And if both parties split the “Toss Up” races evenly, the Republicans would still win a one-seat majority in the chamber. Democrats are banking on the power of the incumbent and the continued unpopularity of some Republican candidates to weather an increasingly difficult political environment for the ruling party.
New Hampshire is one of three Senate races changing in our latest ratings update, in addition to four governor races and 13 House races — with nearly all of the changes going in the Republican leadership. The political environment in the final days of the race continues to shift toward the GOP.
Here are the three main takeaways from the latest ratings update:
New Hampshire firmly in play, Washington state on board
In addition to moving New Hampshire to “Toss Up,” two other races are moving in the Republican direction: Sen. blonde frame has nearly cemented his lead in Florida, and his race is moving from “skinny Republican” to “probable Republican,” despite the well-funded challenge he faces from the Democratic representative. Val Demings.
And the Senate race in Washington State has become more competitive. Democratic senator. Patty Murray is still the favorite, but Republican Tiffany Smiley – who is outspending Murray in the final month of the race – has gained ground. The race changes from “Probably Democratic” to “Lean Democratic”.
Although polls have tightened in Washington, Smiley is still bothered by the state’s partisan leanings. During the August primary, Murray (52%) and the Democratic candidates together obtained more than 55% of the votes. The political environment is improving for Republicans now, but it’s a steep hill to climb.
In moving to “Toss Up,” New Hampshire joins five other states: Arizona, Georgia, Nevada, Pennsylvania and Wisconsin.
Still, not all of them are pure coin flips. Hassan’s slight advantage in his race is similar to GOP Sen. Ron Johnsonmodest advantage in Wisconsin. Numerous public inquiries this week have shown that Johnson is still leading Democrat Mandela Barnes, albeit by threadbare margins.
Like Arizona, which went “Toss Up” last week, the tightening in New Hampshire came despite the withdrawal of some National Republican groups from the state.
But at the same time the top GOP super PAC, the Senate Leadership Fund, has been absent, other ideological groups have filled the void, such as Our American Century, funded by Steve Wynn ($2.9 million in ads) and Sentinel Action Fund, the political arm of the Heritage Foundation ($1 million).
New York Governor Switches to Lean Democratic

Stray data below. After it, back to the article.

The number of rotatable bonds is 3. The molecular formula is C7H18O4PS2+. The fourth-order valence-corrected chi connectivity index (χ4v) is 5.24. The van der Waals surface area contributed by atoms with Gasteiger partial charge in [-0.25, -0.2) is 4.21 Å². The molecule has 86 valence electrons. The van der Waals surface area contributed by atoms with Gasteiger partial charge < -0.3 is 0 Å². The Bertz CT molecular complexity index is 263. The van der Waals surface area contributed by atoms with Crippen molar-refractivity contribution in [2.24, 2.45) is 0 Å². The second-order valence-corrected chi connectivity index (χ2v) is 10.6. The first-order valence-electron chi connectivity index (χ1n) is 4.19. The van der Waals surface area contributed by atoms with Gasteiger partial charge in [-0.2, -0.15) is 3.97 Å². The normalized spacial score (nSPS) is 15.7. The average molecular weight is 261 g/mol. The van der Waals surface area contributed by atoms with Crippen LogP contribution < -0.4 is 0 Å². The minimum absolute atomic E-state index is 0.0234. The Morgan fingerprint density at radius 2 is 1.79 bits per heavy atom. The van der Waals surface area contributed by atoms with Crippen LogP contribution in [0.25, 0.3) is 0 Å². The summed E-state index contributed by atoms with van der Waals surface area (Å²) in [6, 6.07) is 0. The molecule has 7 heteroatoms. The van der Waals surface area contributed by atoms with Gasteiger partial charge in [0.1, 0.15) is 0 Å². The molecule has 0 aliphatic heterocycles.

New York Governor Kathy Hochul is still the favorite to win a full term in her race, but the Republican Rep. Lee Zeldin mounts a furious charge in the final weeks of the race. New York, which sits in the “Likely Democratic” since the launch of the electoral forecasts, goes up a notch, to the “Lean Democratic”.
Zeldin’s focus on crime has proven powerful – polls show more voters rank it as their most important issue than any other issue – but he still presents himself as an ally of former President Donald Trump and an opponent of abortion rights in New York State.
Still, the tighter-than-expected race at the top of the ticket causes shake for the New York Democrats’ downvote. Three of the 12 House races heading to Republicans are in New York.
The other three races of governors moving to Republicans are in states Democrats had hoped to contest earlier in the cycle but where GOP incumbents have dominant leads: New Hampshire, Ohio and Vermont each pass from “probable Republican” to “solid Republican”.
GOP closes in on House majority
Republicans are now favored in 215 House districts – just 3 short of a majority.
Two Previously Ranked ‘Toss Up’ Contests Are Now ‘Lean Republican’: A Newly Drawn Open Seat in Colorado and Democratic representing Cindy Axneis racing in Iowa. Much of the polling in Axne District shows a tie race — including a publicly released internal poll from Republican Zach Nunn’s campaign — but undecided voters are expected to split against the incumbent.
Meanwhile, four races previously rated “Lean Democratic” are now in the “Toss Up” category: the seats belonging to the representatives. Steven Horsford (D-Nev.), Abigail Spanberger (D-Va.) and Sean Patrick Maloney (DN.Y.), the chairman of the Democratic Congressional Campaign Committee, as well as an open seat in Western Long Island belonging to the incumbent representative. Kathleen Rice (DN.Y.).
The Republicans made a late game for the Maloney seat. The Congressional Leadership Fund, the House GOP super PAC, said it has spent $8.8 million — mostly in the past three weeks — to oust the president from the House Democrats’ campaign arm this year.
Unlike other districts that have seen last-minute spending, Maloney’s seat is a “Toss Up” — neither he nor Republican Mike Lawler is a significant frontrunner.
In other seats that change in this update, late spending has made them more competitive, but Democrats retain an edge.
Representatives. Julia Brownley (D-California), Lauren Underwood (D-Ill.) and Joe Morel (DN.Y.) all went from “Probably Democrat” to “Lean Democrat,” as did an open seat in Pittsburgh, where Democratic nominee Summer Lee faces both a deluge of late spending by the new super PAC of AIPAC and a potentially confusing situation. on the ballot. His GOP opponent, Mike Doyle, shares the same name as the incumbent Democratic congressman from the district.
One race has shifted to Democrats: GOP Rep. Steve Chabot is now the underdog for re-election in his Cincinnati-based district. This race goes from “Toss Up” to “Lean Democratic”.